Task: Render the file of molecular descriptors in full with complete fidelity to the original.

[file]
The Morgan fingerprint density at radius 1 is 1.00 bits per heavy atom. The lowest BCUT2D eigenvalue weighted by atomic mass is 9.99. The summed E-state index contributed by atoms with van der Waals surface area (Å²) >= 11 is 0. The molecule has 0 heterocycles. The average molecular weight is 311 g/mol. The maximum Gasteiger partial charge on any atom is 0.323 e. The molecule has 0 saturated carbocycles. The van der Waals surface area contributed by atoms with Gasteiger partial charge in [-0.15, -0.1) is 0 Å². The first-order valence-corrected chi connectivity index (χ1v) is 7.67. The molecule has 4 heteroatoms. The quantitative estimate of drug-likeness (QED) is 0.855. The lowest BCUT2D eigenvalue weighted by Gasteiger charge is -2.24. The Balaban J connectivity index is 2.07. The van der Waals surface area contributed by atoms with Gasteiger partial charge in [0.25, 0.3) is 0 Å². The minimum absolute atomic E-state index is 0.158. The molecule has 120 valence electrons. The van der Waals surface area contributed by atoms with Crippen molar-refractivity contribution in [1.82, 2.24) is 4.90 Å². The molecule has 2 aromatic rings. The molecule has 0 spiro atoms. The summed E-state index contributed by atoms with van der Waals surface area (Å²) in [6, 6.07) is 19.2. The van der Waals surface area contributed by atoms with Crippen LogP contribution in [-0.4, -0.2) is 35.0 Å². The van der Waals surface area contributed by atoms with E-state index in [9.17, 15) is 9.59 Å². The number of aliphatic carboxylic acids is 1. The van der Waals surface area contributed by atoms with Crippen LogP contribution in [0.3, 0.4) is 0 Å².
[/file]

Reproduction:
The Morgan fingerprint density at radius 1 is 1.00 bits per heavy atom. The lowest BCUT2D eigenvalue weighted by atomic mass is 9.99. The summed E-state index contributed by atoms with van der Waals surface area (Å²) >= 11 is 0. The molecule has 0 heterocycles. The average molecular weight is 311 g/mol. The maximum Gasteiger partial charge on any atom is 0.323 e. The molecule has 0 saturated carbocycles. The van der Waals surface area contributed by atoms with Gasteiger partial charge in [-0.15, -0.1) is 0 Å². The first-order valence-corrected chi connectivity index (χ1v) is 7.67. The molecule has 4 heteroatoms. The quantitative estimate of drug-likeness (QED) is 0.855. The lowest BCUT2D eigenvalue weighted by Gasteiger charge is -2.24. The Balaban J connectivity index is 2.07. The van der Waals surface area contributed by atoms with Gasteiger partial charge in [0.25, 0.3) is 0 Å². The minimum absolute atomic E-state index is 0.158. The molecule has 120 valence electrons. The van der Waals surface area contributed by atoms with Crippen molar-refractivity contribution in [1.82, 2.24) is 4.90 Å². The molecule has 2 aromatic rings. The molecule has 0 spiro atoms. The summed E-state index contributed by atoms with van der Waals surface area (Å²) in [6, 6.07) is 19.2. The van der Waals surface area contributed by atoms with Crippen LogP contribution in [-0.4, -0.2) is 35.0 Å². The van der Waals surface area contributed by atoms with E-state index in [9.17, 15) is 9.59 Å². The number of aliphatic carboxylic acids is 1. The van der Waals surface area contributed by atoms with Crippen LogP contribution in [0.3, 0.4) is 0 Å².